(Brendan Clarey, Liberty Headlines) A Christian school from Columbus, Ohio, filed for an appeal for a court’s decision preventing the school from using a building they own because of land zoning regulations, which they claim is religious discrimination.
In 2010 Tree of Life Christian Schools bought a building in Upper Arlington, a city outside Columbus, that would allow them to teach all their students in one location instead of four different places.
The city of Upper Arlington would not let them use the building because of zoning laws that designate the area for office space.
The school filed a lawsuit in 2011 against Upper Arlington, legally represented by Alliance Defending Freedom, claiming the city violated the Religious Land Use and Institutionalized Persons Act, which protects individuals and religious organizations from discrimination in zoning and landmarking laws, according to the Department of Justice.
Tree of Life claims that the city discriminates against them because other organizations use buildings outside its zoning laws, even if they create less tax revenue.
“No city should use its zoning laws to engage in religious discrimination under the guise of maximizing tax revenue,” ADF Senior Counsel Erik Stanley said in a press release Tuesday. “The city’s zoning law allows daycare facilities and other similar uses of equal size that provide less tax revenue than even Tree of Life’s school. Federal law prohibits zoning discrimination against religious land use; therefore, Tree of Life should be allowed to use its building for the schooling purposes it has long intended.”
In 2013, Tree of Life tried to rezone their property so that they could use the space, but Upper Arlington refused to budge.
Upper Arlington’s zoning law, known as the “the Master Plan,” focuses “considerable emphasis on the need to cultivate the commercial use of land in order for the City to be financially stable,” according to court documents in the most recent decision against the school.
The city’s planning staff argues the rezoning would negatively impact potential economic growth.
“Staff believes that the proposed rezoning is in direct opposition to numerous core Master Plan goals and objectives,” wrote Chad Gibson, Upper Arlington’s Senior Planning Officer, in a staff report to City Council. “The proposed zoning change would eliminate nearly 16 acres of extremely limited ORC–zoned ground, which will reduce the amount of office and research space within the City.”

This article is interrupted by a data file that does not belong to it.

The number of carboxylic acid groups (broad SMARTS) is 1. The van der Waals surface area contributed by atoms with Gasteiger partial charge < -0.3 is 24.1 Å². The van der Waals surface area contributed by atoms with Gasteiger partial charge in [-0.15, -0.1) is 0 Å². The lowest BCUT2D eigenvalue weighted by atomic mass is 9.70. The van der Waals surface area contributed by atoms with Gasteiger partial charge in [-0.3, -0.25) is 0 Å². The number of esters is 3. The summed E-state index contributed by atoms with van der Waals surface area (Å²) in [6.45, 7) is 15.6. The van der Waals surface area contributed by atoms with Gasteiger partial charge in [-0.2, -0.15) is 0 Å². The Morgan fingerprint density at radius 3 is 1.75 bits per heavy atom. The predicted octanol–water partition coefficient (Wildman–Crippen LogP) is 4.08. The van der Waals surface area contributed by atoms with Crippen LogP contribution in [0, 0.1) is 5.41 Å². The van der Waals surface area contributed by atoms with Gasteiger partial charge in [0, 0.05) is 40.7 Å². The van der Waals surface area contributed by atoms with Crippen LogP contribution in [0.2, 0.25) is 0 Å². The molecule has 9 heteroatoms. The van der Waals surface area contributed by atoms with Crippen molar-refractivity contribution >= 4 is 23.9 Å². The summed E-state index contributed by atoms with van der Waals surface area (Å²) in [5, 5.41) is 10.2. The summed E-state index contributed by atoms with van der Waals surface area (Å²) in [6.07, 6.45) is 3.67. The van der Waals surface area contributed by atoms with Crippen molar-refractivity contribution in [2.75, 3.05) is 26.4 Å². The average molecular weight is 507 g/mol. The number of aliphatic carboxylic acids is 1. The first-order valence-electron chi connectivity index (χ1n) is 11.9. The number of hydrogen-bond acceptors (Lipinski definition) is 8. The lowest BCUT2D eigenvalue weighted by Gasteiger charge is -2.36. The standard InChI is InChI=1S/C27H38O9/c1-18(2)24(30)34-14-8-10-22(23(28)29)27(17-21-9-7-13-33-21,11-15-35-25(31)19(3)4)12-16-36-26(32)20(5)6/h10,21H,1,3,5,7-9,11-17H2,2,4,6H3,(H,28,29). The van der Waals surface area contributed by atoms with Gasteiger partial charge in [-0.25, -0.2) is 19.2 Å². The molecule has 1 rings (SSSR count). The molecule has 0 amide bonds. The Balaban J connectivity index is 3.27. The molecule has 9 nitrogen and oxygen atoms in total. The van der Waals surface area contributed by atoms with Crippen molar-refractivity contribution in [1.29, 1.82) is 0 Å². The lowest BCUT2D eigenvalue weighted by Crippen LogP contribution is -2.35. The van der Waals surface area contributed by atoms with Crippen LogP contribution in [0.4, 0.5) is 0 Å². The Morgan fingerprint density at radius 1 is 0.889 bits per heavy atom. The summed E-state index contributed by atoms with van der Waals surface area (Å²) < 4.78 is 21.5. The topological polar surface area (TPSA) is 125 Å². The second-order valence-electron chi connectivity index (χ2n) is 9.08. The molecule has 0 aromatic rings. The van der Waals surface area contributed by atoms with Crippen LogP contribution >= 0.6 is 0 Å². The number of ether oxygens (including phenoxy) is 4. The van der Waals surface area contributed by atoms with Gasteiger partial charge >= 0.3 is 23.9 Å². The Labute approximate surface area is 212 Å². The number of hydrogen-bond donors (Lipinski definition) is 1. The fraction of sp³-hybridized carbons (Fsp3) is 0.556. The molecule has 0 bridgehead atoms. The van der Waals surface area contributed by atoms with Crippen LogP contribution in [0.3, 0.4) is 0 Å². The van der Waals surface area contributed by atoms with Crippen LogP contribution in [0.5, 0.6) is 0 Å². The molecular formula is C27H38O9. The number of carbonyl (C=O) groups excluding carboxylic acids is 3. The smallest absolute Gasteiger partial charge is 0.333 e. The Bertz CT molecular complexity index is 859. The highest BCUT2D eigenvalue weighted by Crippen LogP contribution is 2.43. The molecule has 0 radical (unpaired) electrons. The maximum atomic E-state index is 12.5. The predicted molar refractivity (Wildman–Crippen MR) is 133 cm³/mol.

They continue to describe why a school would be bad for land designated for office space.
“A K–12 school has inherent characteristics which can be intrusive and destructive to an office park. Traffic, including school bus circulation, loading and unloading, can be challenging for an area to accommodate,” Gibson’s report continues.
“After–school activities such as band and theater productions can also bring large number of parents and students to an area, often necessitating overflow parking demands,” Gibson says later. “Outdoor events such as band practice can create noise impacts for office workers who are attempting to do business and/or serve clients.”
Judge George C. Smith ruled against Tree of Life Christian Schools about a month ago because Tree of Life did not prove the existence of discrimination.
“Plaintiff, a religious school, is treated the same as every other nonreligious assembly or institution, such as secular schools, that do not maximize tax revenue as they are all prohibited from the ORC Office and Research District,” Smith wrote in the opinion. “Therefore, regardless of what test is applied, there is no nonreligious assembly or institution similarly situated that is being treated better than Plaintiff.”Click here for reuse options!
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